Robots in the Victorian Curriculum

When it comes to robotics, there is a wide range of ready-made robots that claim to be ‘educational’. But when it comes to spending hard-to-come-by school funds on expensive technology, which products do you choose? This post is to show some examples of the variety of educational robots available and provide some information that may help you decide on the product that best meets your needs. For lesson plans, learning sequences and other resources to assist in teaching and learning with robots, the Digital Technologies DigiPub is a great place to start.

KIBO, from Kinderlab Robotics, is a simple wooden and plastic robot designed for children aged 4 to 7. You assemble the robot and then place a series of wooden blocks in sequence to program the robot ($229 to $399).

BeeBots (Yellow and black) and BlueBots (Transparent) are sturdy, well-designed robots suitable for pre-school and early years. The original BeeBots can only be controlled by pressing the buttons on top of the device, travelling in four directions. BlueBots can be controlled remotely, using a free BlueBot app, and can turn 45 degrees, as well as 90 and 180. There are also a range of colorful accessories and mats to stimulate a variety of learning opportunities. ($90-120 each or $600 for a set of 6 with charging station)

Dot and Dash is actually two robots that can communicate with each other and can be programmed remotely with the Blockly app on mobile devices. Suitable for students from 5 to 8 years of age it has attachments for Lego bricks and ranges from $199 to $349. These devices are available from Wonder Workshop and are supported with a range of educational resources for teachers, including lesson plans.

Sphero and Ollie are  rolling robots ($150 – $200 individually) that are programmed using drag-and-drop coding. The free SPRK Lightning Lab app is available for Apple iOS, Google Chrome, Android or Amazon Kindle. Both the spherical Sphero and cylindrical Ollie are fairly sturdy and water resistant, so can be used outdoors. Students can program them to roll through a maze or design an obstacle course to navigate. They can also make accessories, such as trailers or chariots for the Sphero to tow along. The website has more examples of educational activities. 

Edison starts at $60.00 for the basic model, but is compatible with Lego, so most schools will already have construction materials to customize these robots. Edison robots can be controlled with free software on a variety of platforms (Windows, Mac, Linus, iOS and Android) and comes with 10 free lesson plans as well as activity sheets, an achievement chart and a student award certificate. This robot suits middle years students from Year 3 to 8. It is powered by 4 AAA batteries and can be programmed with bar codes. The variety of sensors (sound, light, obstacles) make this a versatile choice.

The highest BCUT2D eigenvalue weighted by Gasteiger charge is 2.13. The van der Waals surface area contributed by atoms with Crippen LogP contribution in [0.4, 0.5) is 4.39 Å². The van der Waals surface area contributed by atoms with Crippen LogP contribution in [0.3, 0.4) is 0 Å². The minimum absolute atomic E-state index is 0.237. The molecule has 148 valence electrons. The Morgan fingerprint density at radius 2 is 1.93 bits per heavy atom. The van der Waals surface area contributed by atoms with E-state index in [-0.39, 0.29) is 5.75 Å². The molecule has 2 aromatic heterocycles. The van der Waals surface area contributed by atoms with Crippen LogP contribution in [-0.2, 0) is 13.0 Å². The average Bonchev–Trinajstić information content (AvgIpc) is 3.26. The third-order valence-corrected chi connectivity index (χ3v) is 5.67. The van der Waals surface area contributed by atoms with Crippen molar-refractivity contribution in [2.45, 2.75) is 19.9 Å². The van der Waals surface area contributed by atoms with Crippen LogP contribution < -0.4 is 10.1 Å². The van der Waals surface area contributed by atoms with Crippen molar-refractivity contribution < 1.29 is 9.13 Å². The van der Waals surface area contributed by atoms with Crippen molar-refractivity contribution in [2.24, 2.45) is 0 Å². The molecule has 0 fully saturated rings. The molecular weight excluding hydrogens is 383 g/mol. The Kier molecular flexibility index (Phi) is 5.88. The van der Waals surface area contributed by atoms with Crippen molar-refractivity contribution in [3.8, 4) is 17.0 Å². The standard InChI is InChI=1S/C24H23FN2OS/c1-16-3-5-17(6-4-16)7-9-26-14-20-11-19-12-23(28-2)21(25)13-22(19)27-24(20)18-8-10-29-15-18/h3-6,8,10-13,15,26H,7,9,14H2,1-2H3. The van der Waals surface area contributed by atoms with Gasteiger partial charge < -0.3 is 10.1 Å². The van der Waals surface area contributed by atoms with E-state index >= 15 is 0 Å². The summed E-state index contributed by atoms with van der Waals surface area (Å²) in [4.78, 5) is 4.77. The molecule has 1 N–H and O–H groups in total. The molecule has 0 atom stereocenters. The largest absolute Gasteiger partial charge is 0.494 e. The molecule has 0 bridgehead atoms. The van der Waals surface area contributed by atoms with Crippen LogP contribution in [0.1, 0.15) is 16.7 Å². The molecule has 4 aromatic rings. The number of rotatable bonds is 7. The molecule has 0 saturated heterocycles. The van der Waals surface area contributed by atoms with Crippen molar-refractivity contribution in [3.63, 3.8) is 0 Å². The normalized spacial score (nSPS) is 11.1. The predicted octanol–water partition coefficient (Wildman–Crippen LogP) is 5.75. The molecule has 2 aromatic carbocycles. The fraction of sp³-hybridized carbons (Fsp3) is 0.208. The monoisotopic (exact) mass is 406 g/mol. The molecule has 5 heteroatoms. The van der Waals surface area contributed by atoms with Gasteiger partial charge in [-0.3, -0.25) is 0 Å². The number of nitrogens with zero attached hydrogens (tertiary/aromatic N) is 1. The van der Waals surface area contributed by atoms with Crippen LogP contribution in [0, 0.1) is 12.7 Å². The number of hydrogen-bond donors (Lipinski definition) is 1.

Ozobots are tiny, light-sensing robots that can follow a line on a piece of paper. They can detect colors and can be programmed using visual color codes. Ozobot can also move and ‘dance’ when programmed via the Ozogroove app. Ozobot Bit offers all of the functionality available in the base Ozobot model, but also gives students the ability to fully control its behavior the block-based programming editor OzoBlockly. With Ozobot Bit, kids can make the natural progression from visual coding into the world of block-based programming ($179.00 for two).

 The Hummingbird Robotics Kit is suitable for junior secondary school and up and also compatible with Lego. It can be combined with recycled cardboard and any other construction materials to create a variety of projects. It contains a range of sensors (distance, light, sound, temperature and rotary) and outputs (DC gear motor, vibration motor, single and tri-colour LED’s). There are at least four different ways to program Hummingbird Duo.

  1. CMU CREATE Lab Visual Programmer (for those with no prior programming experience)
  2. Using drag and drop, blocks-based visual programming such as Scratch 2.0 or Snap!
  3. Arduino and Ardublock programs can be downloaded to the Hummingbird controller, allowing it to run independently of a computer.
  4. Python, Java and Raspberry Pi can also be used for more advanced programming options.

In our small, rural P to 12 College, we have a set of 6 BlueBots for the primary students and a Hummingbird Duo kit for secondary students. I would also recommend the Edison robot for durability, flexibility and the ability to combine with Lego materials.

Which robots would you like to recommend as tools for teaching and learning?


  1. Hello Brit,

    Thanks for the useful overview of robots. I’d like to think to this page from my blog.

    I also teach at a P-12 school in rural Vic. I’ve stumbled accross your blog as I am currently in the process of building my STEM Global2 blog. Which also happens to feature a section about robots.

    We have been using some Mbots in the secondary year levels with some success. I’ve just put an order in for InoBots which will be arriving in a couple of weeks. I’m looking forward to using them with primary students soon.


    1. Thanks Angus – it would be great if you could send some thoughts about using the Mbots and Inobots. For example, what learning have the students gained by using these devices and what activities did they enjoy and/or find challenging?


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